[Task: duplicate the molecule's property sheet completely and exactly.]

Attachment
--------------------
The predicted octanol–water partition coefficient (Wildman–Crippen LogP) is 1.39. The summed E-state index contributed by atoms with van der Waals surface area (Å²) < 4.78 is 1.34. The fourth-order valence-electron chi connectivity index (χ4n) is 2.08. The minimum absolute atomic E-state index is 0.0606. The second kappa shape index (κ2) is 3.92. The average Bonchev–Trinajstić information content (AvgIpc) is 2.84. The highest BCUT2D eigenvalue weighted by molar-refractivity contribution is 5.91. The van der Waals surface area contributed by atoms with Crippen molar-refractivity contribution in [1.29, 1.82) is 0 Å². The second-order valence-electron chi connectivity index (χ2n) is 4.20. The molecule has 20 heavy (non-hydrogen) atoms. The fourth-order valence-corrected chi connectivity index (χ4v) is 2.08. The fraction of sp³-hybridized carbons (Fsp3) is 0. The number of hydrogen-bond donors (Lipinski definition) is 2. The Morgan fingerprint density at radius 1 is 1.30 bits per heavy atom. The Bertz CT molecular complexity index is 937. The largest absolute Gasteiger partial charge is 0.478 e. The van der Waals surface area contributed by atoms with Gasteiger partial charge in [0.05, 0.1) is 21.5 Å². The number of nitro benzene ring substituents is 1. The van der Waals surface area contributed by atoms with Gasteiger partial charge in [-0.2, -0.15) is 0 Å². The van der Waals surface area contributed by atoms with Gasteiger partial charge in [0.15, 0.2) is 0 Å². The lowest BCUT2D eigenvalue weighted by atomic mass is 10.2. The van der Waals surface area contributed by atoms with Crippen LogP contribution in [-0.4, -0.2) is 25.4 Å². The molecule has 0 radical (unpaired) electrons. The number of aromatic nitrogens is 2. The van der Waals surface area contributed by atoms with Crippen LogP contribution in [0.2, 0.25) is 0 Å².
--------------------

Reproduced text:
The predicted octanol–water partition coefficient (Wildman–Crippen LogP) is 1.39. The summed E-state index contributed by atoms with van der Waals surface area (Å²) < 4.78 is 1.34. The fourth-order valence-electron chi connectivity index (χ4n) is 2.08. The minimum absolute atomic E-state index is 0.0606. The second kappa shape index (κ2) is 3.92. The average Bonchev–Trinajstić information content (AvgIpc) is 2.84. The highest BCUT2D eigenvalue weighted by molar-refractivity contribution is 5.91. The van der Waals surface area contributed by atoms with Crippen molar-refractivity contribution in [1.29, 1.82) is 0 Å². The second-order valence-electron chi connectivity index (χ2n) is 4.20. The molecule has 20 heavy (non-hydrogen) atoms. The fourth-order valence-corrected chi connectivity index (χ4v) is 2.08. The fraction of sp³-hybridized carbons (Fsp3) is 0. The number of hydrogen-bond donors (Lipinski definition) is 2. The Morgan fingerprint density at radius 1 is 1.30 bits per heavy atom. The Bertz CT molecular complexity index is 937. The largest absolute Gasteiger partial charge is 0.478 e. The van der Waals surface area contributed by atoms with Gasteiger partial charge in [0.05, 0.1) is 21.5 Å². The number of nitro benzene ring substituents is 1. The van der Waals surface area contributed by atoms with Gasteiger partial charge in [-0.2, -0.15) is 0 Å². The van der Waals surface area contributed by atoms with Gasteiger partial charge in [0.15, 0.2) is 0 Å². The lowest BCUT2D eigenvalue weighted by atomic mass is 10.2. The van der Waals surface area contributed by atoms with Crippen LogP contribution in [-0.4, -0.2) is 25.4 Å². The molecule has 0 radical (unpaired) electrons. The number of aromatic nitrogens is 2. The van der Waals surface area contributed by atoms with Crippen LogP contribution in [0.2, 0.25) is 0 Å².